It's not just new grads having difficulty. I've been looking for work since December of 2012. I finally found a temporary positing this month but it is with a vaccine company. Instead of continuing to advertise the nursing shortage that supposedly exists, why doesn't someone investigate further into why hospitals are refusing to hire experienced nurses as well. If experienced nurses can't find work there is no hope for nurses just coming out of school is there? I feel like I've just wasted the last couple of years going back for my bachelor's in nursing never mind the debt I've incurred.

September 14 2013 at 12:39 PM Report abuse rate up rate down Reply

You just cannot make generalizations when it comes to Nursing. It all depends on the state, city or town. Anyone pretending to know everything about every single place is delusional. I live in New Mexico and graduated with my ADN in October of 2012. I began working as an RN on a med/surg unit in December of 2012. Be smart and do what I did if you can. As soon as I graduated I got a job as a CNA at the hospital and worked there while preparing for my NCLEX. Then as soon as I passed my status changed to RN and I started my 6 week orientation. Get your foot in the the manager(s) that you are hard-working and not lazy. Too many people want the top jobs handed to them without putting in any effort. Nursing is hard work. We are regularly understaffed and over assigned patients. In fact there are ALWAYS opportunities for overtime where I work, but nurses just don't want to take on extra shifts because of the heavy patient loads. Anyways I am working as an RN while earning my BSN and hoping the experience I am getting will help me to get a good job in Las Vegas when we move in July. Hard work has paid off so far.....we will see what a new state brings! :)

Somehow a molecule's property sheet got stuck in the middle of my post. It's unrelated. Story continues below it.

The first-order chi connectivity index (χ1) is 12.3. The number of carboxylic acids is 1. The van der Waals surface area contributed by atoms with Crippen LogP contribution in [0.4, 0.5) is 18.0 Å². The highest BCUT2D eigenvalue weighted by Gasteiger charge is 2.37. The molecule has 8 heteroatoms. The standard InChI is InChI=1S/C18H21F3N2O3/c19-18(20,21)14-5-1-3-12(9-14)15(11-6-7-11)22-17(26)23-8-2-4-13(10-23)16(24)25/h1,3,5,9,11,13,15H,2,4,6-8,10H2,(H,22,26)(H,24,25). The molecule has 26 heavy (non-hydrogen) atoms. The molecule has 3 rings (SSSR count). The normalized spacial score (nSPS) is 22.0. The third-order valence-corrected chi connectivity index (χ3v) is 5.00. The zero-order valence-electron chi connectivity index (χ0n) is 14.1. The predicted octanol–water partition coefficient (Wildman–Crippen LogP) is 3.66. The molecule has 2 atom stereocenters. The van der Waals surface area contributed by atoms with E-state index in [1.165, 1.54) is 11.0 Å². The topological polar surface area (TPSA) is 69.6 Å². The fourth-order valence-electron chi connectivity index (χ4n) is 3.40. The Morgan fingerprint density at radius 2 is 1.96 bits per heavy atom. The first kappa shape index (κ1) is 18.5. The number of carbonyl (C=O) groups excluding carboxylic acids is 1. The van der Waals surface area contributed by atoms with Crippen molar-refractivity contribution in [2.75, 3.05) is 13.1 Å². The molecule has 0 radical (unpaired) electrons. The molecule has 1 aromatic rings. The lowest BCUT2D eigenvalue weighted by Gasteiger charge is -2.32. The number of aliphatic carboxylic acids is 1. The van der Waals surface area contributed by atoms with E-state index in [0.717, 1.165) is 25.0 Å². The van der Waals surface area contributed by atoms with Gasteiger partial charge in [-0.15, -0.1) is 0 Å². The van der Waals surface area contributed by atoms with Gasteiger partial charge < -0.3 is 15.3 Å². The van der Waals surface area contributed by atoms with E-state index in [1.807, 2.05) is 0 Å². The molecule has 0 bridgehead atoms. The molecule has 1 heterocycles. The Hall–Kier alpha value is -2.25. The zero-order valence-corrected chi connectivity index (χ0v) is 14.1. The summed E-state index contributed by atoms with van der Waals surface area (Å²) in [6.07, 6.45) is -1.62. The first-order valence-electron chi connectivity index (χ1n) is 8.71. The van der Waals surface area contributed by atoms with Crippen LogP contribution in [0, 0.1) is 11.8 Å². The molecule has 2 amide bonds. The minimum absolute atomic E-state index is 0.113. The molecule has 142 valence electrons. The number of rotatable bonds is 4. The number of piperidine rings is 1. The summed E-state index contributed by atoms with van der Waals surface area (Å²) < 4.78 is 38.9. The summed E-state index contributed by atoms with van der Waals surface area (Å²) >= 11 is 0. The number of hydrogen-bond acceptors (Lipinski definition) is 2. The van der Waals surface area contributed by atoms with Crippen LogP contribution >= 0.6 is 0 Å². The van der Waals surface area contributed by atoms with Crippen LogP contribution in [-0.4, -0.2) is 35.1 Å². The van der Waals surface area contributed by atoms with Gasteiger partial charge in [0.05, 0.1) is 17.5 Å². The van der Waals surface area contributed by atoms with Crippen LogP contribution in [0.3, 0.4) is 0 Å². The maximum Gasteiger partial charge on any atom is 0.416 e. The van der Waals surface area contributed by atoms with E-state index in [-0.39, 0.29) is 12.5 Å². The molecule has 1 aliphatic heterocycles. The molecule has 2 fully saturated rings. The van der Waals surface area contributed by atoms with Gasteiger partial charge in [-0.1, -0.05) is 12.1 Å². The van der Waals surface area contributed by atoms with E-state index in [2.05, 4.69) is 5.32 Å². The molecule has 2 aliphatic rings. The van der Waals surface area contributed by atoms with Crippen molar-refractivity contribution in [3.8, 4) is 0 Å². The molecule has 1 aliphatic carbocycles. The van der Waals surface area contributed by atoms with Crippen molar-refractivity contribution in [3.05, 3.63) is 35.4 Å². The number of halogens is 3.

April 17 2013 at 6:04 PM Report abuse rate up rate down Reply

there's no nursing shortage....nurses choose other fields to work for better hours and pay with less stress and less of the bull put upon them.

March 13 2013 at 1:50 PM Report abuse rate up rate down Reply

may God bless all those who pick up the responsibility to care for another. Now that being said Nurses must start being educated to replace the dwindling GP or Family MD's in this country it is a important way to bring the cost of health care under control. ARNP's can diagnose and prescribe and MD's to cut and cure. On a planet of seven billion this is the future. Rn's must step up schools must educate appropriately

March 06 2013 at 6:30 AM Report abuse rate up rate down Reply

Once again, an Article about Nurses with no mention of LPNs. We are Nurses as well. Many work in hospitals, offices, and Nursing homes...!